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Super-efficient solar cells can power homes in unforgiving areas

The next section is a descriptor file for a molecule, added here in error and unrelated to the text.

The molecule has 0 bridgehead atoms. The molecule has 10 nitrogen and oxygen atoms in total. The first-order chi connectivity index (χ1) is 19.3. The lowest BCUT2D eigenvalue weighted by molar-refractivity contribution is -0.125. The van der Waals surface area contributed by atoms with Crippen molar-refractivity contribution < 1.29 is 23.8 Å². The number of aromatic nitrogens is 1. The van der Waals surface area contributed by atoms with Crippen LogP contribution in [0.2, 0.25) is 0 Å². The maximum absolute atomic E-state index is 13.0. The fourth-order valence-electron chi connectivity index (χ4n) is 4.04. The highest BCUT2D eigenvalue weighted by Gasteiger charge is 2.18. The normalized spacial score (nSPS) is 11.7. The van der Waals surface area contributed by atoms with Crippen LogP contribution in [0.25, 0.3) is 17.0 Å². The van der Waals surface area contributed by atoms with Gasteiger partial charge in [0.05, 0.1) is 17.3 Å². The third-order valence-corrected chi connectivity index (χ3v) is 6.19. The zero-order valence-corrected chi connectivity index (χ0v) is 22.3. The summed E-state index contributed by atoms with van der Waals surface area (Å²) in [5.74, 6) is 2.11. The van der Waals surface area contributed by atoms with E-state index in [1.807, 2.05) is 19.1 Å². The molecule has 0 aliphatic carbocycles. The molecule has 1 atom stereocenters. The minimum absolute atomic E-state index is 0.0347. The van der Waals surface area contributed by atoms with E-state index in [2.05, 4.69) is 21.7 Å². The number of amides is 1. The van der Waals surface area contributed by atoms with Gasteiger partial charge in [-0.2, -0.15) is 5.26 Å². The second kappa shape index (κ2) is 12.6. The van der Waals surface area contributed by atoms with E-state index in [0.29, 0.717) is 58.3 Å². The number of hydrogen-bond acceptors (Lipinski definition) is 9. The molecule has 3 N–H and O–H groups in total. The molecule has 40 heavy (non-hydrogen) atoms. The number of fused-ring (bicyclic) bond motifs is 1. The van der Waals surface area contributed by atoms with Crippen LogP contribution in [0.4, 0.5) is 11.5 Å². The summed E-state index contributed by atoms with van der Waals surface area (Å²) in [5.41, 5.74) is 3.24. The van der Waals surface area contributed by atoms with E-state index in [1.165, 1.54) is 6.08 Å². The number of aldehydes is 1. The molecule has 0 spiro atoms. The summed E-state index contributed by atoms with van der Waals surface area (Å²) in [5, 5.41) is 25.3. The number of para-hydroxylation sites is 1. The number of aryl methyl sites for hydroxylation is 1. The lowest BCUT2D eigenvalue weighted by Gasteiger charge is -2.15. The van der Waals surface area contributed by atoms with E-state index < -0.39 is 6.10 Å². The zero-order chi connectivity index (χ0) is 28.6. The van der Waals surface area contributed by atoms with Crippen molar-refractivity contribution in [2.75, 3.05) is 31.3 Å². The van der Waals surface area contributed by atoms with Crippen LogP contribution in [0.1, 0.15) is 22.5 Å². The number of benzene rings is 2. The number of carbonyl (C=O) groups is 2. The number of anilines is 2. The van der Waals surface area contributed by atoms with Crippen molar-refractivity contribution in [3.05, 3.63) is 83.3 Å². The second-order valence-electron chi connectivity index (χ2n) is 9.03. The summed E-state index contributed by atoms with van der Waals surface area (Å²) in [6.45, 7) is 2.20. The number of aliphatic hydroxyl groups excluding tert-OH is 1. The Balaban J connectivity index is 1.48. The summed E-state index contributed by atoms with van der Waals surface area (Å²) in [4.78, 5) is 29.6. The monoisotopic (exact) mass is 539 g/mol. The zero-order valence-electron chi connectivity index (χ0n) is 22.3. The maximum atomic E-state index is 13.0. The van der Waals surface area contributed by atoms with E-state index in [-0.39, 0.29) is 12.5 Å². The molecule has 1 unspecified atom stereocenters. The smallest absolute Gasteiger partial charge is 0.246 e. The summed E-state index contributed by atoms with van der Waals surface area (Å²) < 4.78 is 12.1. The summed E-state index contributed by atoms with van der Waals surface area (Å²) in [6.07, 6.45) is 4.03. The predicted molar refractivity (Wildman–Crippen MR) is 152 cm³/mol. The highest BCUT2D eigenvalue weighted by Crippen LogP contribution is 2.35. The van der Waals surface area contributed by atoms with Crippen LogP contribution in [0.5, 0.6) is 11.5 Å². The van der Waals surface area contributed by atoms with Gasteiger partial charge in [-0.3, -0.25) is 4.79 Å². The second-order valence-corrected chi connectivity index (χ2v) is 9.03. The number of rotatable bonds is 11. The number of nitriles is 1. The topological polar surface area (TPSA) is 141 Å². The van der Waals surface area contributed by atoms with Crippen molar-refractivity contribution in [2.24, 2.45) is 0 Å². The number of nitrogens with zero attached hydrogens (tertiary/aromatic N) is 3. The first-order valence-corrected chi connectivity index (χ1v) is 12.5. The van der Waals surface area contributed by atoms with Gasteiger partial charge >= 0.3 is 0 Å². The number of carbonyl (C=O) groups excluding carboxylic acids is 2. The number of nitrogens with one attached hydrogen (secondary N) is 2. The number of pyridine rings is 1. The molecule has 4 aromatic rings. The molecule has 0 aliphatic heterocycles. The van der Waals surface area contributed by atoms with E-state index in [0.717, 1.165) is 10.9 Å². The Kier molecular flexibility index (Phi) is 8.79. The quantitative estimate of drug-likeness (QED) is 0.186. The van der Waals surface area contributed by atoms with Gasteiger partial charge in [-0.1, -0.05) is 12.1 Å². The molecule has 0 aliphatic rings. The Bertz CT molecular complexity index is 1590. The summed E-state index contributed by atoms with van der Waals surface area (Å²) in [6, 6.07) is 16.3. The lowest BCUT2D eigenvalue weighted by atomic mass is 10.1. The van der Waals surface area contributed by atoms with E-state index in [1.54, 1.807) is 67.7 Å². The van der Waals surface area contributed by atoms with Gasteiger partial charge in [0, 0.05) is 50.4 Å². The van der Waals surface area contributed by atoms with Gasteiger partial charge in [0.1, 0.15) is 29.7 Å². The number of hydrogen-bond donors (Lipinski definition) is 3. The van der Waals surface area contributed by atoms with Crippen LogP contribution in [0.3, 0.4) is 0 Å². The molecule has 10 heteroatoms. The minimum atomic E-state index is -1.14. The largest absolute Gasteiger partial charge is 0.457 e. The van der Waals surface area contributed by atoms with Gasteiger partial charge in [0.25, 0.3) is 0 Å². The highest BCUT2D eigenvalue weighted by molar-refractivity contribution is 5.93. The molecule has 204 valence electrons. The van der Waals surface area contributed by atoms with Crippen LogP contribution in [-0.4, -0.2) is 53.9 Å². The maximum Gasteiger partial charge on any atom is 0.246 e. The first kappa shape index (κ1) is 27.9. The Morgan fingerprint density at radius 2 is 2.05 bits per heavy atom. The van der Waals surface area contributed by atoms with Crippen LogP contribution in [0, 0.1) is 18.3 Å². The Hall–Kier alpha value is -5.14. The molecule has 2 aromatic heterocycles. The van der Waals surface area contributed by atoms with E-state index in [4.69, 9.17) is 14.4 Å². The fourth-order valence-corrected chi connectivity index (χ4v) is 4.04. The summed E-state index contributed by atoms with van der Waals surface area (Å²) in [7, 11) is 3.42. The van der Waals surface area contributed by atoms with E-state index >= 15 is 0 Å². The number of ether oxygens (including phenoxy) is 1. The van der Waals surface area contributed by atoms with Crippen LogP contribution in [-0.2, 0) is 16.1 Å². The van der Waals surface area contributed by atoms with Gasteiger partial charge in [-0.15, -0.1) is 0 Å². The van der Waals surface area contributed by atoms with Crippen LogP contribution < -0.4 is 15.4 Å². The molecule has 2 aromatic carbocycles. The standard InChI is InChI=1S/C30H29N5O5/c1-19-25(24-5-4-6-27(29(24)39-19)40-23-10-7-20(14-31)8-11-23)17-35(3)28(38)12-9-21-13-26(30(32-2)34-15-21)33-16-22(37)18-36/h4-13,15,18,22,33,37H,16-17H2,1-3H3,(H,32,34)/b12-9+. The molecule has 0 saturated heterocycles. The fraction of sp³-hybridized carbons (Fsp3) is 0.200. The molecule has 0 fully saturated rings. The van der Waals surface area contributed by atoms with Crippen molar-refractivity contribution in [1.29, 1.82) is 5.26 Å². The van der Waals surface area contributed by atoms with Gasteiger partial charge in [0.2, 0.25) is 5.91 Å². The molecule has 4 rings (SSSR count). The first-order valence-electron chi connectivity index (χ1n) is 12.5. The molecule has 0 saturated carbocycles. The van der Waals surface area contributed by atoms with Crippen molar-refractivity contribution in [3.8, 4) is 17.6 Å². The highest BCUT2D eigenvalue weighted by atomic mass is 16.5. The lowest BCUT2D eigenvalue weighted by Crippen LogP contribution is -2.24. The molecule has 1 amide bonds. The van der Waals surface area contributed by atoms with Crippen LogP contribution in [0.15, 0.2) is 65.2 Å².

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Scientists have long talked about black silicon (that is, silicon with nano-sized structures) having the potential to trump conventional solar power, and there's now some proof that this is happening. Aalto University researchers have developed black silicon solar cells that achieve a record 22.1 percent efficiency when turning the Sun's rays into usable energy. That's a 4 percent absolute boost over the previous best in black silicon, and good enough that the technology could finally be ready to reach the market and replace existing solar panels. Black silicon is far better suited to collecting sunlight at low angles, which is common in northern regions -- you wouldn't have to live in a sunny, forgiving part of the world to get the most out of clean energy. It should be cheaper, too. So long as these black cells translate well to mass production, you may have an easier time ditching the conventional power grid.

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